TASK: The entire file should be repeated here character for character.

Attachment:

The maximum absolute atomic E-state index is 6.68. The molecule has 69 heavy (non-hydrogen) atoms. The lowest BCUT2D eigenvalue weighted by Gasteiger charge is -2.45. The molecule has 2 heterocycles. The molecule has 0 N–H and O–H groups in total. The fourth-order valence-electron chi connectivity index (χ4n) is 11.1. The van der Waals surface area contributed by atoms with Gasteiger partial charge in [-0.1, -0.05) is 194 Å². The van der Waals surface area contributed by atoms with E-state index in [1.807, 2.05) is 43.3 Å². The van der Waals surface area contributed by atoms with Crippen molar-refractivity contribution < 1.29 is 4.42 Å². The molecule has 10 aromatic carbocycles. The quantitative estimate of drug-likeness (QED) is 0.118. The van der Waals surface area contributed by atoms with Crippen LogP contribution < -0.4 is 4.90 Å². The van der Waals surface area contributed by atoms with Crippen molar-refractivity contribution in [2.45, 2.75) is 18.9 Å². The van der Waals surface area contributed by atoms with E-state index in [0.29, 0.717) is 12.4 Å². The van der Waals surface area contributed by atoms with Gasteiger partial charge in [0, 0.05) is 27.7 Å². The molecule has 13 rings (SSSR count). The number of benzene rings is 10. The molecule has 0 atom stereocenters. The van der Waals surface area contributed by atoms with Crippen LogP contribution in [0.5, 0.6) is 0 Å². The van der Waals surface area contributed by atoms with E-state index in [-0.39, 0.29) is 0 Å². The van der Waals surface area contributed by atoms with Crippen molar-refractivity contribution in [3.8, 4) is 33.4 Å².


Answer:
The maximum absolute atomic E-state index is 6.68. The molecule has 69 heavy (non-hydrogen) atoms. The lowest BCUT2D eigenvalue weighted by Gasteiger charge is -2.45. The molecule has 2 heterocycles. The molecule has 0 N–H and O–H groups in total. The fourth-order valence-electron chi connectivity index (χ4n) is 11.1. The van der Waals surface area contributed by atoms with Gasteiger partial charge in [-0.1, -0.05) is 194 Å². The van der Waals surface area contributed by atoms with E-state index in [1.807, 2.05) is 43.3 Å². The van der Waals surface area contributed by atoms with Crippen molar-refractivity contribution < 1.29 is 4.42 Å². The molecule has 10 aromatic carbocycles. The quantitative estimate of drug-likeness (QED) is 0.118. The van der Waals surface area contributed by atoms with Crippen LogP contribution < -0.4 is 4.90 Å². The van der Waals surface area contributed by atoms with Crippen molar-refractivity contribution in [2.45, 2.75) is 18.9 Å². The van der Waals surface area contributed by atoms with E-state index in [0.29, 0.717) is 12.4 Å². The van der Waals surface area contributed by atoms with Gasteiger partial charge in [0, 0.05) is 27.7 Å². The molecule has 13 rings (SSSR count). The number of benzene rings is 10. The molecule has 0 atom stereocenters. The van der Waals surface area contributed by atoms with Crippen LogP contribution in [0.5, 0.6) is 0 Å². The van der Waals surface area contributed by atoms with E-state index in [-0.39, 0.29) is 0 Å². The van der Waals surface area contributed by atoms with Crippen molar-refractivity contribution in [3.8, 4) is 33.4 Å².